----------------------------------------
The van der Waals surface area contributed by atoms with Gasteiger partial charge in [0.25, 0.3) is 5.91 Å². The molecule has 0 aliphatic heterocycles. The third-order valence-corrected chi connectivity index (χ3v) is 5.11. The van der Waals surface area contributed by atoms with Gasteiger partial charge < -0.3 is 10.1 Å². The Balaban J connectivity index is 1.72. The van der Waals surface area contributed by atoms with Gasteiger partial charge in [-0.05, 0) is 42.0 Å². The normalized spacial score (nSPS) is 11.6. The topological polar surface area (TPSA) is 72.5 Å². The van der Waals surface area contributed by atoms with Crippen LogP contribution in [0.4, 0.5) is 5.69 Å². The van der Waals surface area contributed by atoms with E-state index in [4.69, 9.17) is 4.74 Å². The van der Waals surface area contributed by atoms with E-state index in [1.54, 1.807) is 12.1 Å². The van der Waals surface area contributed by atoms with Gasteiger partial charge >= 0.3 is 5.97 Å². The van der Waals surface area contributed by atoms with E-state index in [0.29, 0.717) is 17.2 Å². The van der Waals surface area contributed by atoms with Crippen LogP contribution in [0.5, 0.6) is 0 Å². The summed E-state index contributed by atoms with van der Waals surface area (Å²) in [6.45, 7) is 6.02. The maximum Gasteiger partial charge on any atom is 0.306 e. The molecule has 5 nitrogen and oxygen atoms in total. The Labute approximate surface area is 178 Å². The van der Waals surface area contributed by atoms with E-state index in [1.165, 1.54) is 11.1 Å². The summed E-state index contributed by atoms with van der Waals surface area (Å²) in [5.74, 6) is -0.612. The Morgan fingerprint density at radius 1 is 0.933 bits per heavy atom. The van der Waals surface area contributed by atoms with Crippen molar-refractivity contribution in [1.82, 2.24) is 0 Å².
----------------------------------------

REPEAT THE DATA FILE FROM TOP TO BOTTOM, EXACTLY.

The van der Waals surface area contributed by atoms with Gasteiger partial charge in [0.25, 0.3) is 5.91 Å². The molecule has 0 aliphatic heterocycles. The third-order valence-corrected chi connectivity index (χ3v) is 5.11. The van der Waals surface area contributed by atoms with Gasteiger partial charge < -0.3 is 10.1 Å². The Balaban J connectivity index is 1.72. The van der Waals surface area contributed by atoms with Gasteiger partial charge in [-0.05, 0) is 42.0 Å². The normalized spacial score (nSPS) is 11.6. The topological polar surface area (TPSA) is 72.5 Å². The van der Waals surface area contributed by atoms with Crippen LogP contribution in [0.4, 0.5) is 5.69 Å². The van der Waals surface area contributed by atoms with E-state index in [4.69, 9.17) is 4.74 Å². The van der Waals surface area contributed by atoms with E-state index in [1.54, 1.807) is 12.1 Å². The van der Waals surface area contributed by atoms with Gasteiger partial charge >= 0.3 is 5.97 Å². The van der Waals surface area contributed by atoms with E-state index in [0.29, 0.717) is 17.2 Å². The van der Waals surface area contributed by atoms with Crippen LogP contribution in [0.5, 0.6) is 0 Å². The summed E-state index contributed by atoms with van der Waals surface area (Å²) in [6.45, 7) is 6.02. The maximum Gasteiger partial charge on any atom is 0.306 e. The molecule has 5 nitrogen and oxygen atoms in total. The Labute approximate surface area is 178 Å². The van der Waals surface area contributed by atoms with E-state index in [1.165, 1.54) is 11.1 Å². The summed E-state index contributed by atoms with van der Waals surface area (Å²) in [5.74, 6) is -0.612. The Morgan fingerprint density at radius 1 is 0.933 bits per heavy atom. The van der Waals surface area contributed by atoms with Crippen molar-refractivity contribution in [1.82, 2.24) is 0 Å².